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THE MADIA JUNE 2018

COMMUNITY RADIO Playing with the big boys: Comunity radio punches above its weight The clear division between community and commercial radio in South Africa has eroded, with the former eating into the listener and advertising revenue share of its bigger counterparts. MICHAEL BRATT explores the shift and why community stations are increasing in stature. Gone are the days when comunity radio was considered the younger sibling of commercial radio: inexperienced, less professional, unreliable and a bad place for return on investment for advertisers. While some media agencies and clients still have that mindset, this should be cast aside as it has been disproven by numerous success stories of community stations competing with the major players. It starts with the regulator There will always be a formal distinction between community and commercial radio for two reasons. Firstly, the nature of the two is substantially different, and secondly operationally, the regulator, the Independent Communications Authority of South Africa (ICASA) hands out separate operating licences for the two. And it is the regulator that is accelerating the proliferation of community stations, because it’s not granting commercial licences, according to Lance Rothschild, CEO of the Liberty Radio Awards. “It starts with ICASA and the way in which they have overregulated the broadcast industry... In addition, the frequency spectrum has been poorly managed to the point that the regulator hides behind the fact that frequency spectrum is unavailable for allocation to new commercial broadcasters. Some of the community licensees would far rather opt for a commercial licence, but have had to set up a community station as that is the only licence available to them,” says Rothschild. But this has proven to be quite lucrative for certain stations, particularly those servicing high-end communities, which are achieving a great deal of success and making good money by attracting advertisers targeting their affluent listeners. A niche, targeted audience Rothschild’s sentiments are shared by executives in several community stations. “Radio has always been about reach and frequency. So with the rates that community radio offers and the market it talks to, why spend R20 000 to R30 000 on one commercial on a commercial station? You’ll get ten to 15 ads for that price on a community station, so you’re getting reach and frequency,” explains Lloyd Madurai, managing director of Hot 91.9 FM. “Nobody wakes up in the morning and says ‘today I’ll listen to a community station, or tomorrow I think I’ll listen to a commercial station’. The listener doesn’t know the difference between community and commercial. They’ll simply pick the best radio station on the dial that talks to them. “Gone are the days of sloppy community radio stations. The only difference between Hot 91.9 and any commercial station out there is that our shareholders are pretty much the community, we don’t take any of this money,” he adds. Mpho Mhlongo, founder and CEO of Jozi FM, the community station with the largest listenership in South Africa, according to the BRC’s RAM research, agrees with Madurai. “For years in South Africa there was a connotation that community radio means you are less professional, you are just an organisation to keep people busy. That’s what we’re changing; community doesn’t mean you are less important … community just means the community owns it. When a person listens to radio they don’t differentiate between commercial and community, they tune into one that talks to them.” Mix FM station manager Abigail Milosevich shares her station’s marketing successes. “We’ve had all types of advertisers, from the local business down the road to national advertisers,” she says. Like other community stations, the appeal is more targeted advertising to specific geographies and listener demographics. As Rothschild says, community stations are filling programming gaps that are being left open by commercial stations, and attracting a viable and marketable audience. “What’s happening is that revenue is following these listeners. Furthermore, being so tightly focused, and with such a defined, and limited, broadcast footprint, new advertisers are getting the opportunity to advertise on radio,” he adds. P 16 The Media | wagthedog.co.za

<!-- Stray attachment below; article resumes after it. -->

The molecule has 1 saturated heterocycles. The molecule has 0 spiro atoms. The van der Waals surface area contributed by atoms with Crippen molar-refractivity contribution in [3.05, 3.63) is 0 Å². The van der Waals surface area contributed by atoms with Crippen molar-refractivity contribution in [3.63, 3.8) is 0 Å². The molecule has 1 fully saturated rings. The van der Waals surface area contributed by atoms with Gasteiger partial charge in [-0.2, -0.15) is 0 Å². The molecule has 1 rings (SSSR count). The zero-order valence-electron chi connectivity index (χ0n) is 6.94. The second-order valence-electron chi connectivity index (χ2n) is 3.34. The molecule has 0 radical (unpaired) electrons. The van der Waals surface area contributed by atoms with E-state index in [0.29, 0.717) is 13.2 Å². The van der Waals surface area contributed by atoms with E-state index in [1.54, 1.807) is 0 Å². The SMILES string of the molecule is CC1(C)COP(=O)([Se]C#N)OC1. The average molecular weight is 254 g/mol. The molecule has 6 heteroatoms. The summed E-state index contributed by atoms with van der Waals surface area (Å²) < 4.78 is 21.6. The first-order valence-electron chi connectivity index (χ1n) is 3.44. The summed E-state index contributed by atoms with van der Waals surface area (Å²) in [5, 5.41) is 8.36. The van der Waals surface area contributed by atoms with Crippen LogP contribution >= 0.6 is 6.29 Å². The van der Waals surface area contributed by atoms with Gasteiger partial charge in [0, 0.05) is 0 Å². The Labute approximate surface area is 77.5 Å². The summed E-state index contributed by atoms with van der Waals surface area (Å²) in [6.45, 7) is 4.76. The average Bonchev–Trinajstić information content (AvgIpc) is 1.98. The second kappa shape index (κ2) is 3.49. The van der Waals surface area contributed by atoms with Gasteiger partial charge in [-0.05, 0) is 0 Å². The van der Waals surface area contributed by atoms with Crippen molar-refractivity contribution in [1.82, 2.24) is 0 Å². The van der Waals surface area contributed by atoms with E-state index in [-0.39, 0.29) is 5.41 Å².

THE MADIA JUNE 2018
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